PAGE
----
CMYK is the preferred color model when working directly for four color process print. It is possible for a designer to work in RGB files, but it doesn’t make sense to work with colors that can’t be printed. Therefore, working with CMYK can help eliminate the color shifts and various problems when translating an RGB document to a printed CMYK color gamut.

What Does All This Have to Do with Image Channels?


The illustration above shows Photoshop’s color picker tool. In a common 24 bit RGB image file, images are essentially made of three smaller 8 bit files. These smaller files are the image’s channels, and they have a range of 256 values, ranging from 0 – 255. You can see evidence of this in your color picker, with values broken down between Red, Green, and Blue on the left, and Cyan, Magenta, Yellow, and Keyline (black) on the right.


Each channel represents the amount of light (RGB) or simulated ink (CMYK) each isolated color needs to combine to create the digital image. You’ll notice, that in the RGB file illustrated above, the brightest bulbs in the corresponding channels (marked Red, Green, and Blue) are the ones for the corresponding channel. In other words, the green bulb is the brightest in the green channel because it takes more bright green light to create an image of a glowing green bulb.

Those combinations of single color, 256 color images combine color information to create millions of color tints, hues, and shades in every garden variety RGB JPG or CMYK Photoshop file.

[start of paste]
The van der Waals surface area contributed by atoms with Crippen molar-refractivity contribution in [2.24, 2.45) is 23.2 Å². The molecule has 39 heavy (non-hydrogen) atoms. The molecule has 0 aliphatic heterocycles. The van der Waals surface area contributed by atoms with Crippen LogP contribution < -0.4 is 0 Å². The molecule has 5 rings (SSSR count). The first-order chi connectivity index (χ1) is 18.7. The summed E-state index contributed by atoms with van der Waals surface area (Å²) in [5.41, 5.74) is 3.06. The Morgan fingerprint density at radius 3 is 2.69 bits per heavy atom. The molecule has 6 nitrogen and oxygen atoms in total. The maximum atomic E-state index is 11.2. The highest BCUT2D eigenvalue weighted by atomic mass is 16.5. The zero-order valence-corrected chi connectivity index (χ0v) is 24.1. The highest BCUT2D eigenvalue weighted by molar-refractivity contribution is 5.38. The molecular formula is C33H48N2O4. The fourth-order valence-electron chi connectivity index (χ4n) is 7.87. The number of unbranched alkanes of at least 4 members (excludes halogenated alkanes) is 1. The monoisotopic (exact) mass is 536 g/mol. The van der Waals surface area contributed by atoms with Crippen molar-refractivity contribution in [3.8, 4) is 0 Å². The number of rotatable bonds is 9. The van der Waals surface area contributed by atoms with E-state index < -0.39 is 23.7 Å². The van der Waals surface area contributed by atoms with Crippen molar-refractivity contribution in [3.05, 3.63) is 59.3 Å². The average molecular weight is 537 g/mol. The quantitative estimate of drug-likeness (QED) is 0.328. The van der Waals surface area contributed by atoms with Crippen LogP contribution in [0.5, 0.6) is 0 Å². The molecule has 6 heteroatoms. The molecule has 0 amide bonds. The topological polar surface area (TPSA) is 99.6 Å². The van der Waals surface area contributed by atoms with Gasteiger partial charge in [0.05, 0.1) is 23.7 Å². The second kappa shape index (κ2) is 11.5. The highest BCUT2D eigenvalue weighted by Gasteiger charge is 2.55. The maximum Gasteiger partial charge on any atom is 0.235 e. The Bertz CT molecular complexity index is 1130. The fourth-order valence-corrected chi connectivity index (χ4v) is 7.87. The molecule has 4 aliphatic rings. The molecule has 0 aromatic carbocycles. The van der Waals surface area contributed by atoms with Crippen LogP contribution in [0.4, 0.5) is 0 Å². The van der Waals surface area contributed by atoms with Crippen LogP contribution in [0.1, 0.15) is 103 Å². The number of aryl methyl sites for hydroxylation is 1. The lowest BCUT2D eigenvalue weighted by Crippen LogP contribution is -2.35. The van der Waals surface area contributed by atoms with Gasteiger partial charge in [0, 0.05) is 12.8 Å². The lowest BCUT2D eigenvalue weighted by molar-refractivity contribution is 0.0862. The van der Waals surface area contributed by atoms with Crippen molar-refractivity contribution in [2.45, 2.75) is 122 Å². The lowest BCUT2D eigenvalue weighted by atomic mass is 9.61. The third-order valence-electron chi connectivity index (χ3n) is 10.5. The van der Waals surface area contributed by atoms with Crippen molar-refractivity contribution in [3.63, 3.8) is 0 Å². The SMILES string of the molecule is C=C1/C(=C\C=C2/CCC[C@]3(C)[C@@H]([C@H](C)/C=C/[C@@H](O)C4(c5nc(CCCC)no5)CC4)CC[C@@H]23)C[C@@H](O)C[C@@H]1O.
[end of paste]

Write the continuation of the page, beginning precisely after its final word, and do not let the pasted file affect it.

Wait, What Are Alpha Channels?


Simply to make things one step more confusing, some image files (notably, like PNG) contain more image information in an extra channel. This channel is essentially no different than an RGB or CMYK channel, with 256 shades of gray representing the image areas. However, Alpha channels have on crucial difference: they denote transparency, not color information.

The image illustrated above shows the composite RGB image on the left, with information from the alpha channel shown on the right. Wherever there is white, the image is opaque. Where there is black, it is perfectly clear, like a transparent PNG. The shades of gray in between allow for transparency beyond a simple “on” and “off” switch.

Nothing else changes with an Alpha channel. It is more or less identical to any other 8-bit channel in any image, and is more or less just as easy (or as hard) to understand.

Have questions or comments concerning Graphics, Photos, Filetypes, or Photoshop? Send your questions to ericgoodnight@howtogeek.com, and they may be featured in a future How-To Geek Graphics article.

Image Credits: Prism Reflections by sburke2478. Red Eyed Tree Frog by Carey James Balboa. Led 1 by Alessandro Vannucci. CMYK Process Ink by w_lebelie.

Eric Z Goodnight is an Illustrator and Stetson-wearing wild man. During the day, he manages IT and product development for screenprinted apparel manufacturing; by night he creates geek art posters, writes JavaScript, and records weekly podcasts about comics.

  • Published 02/2/11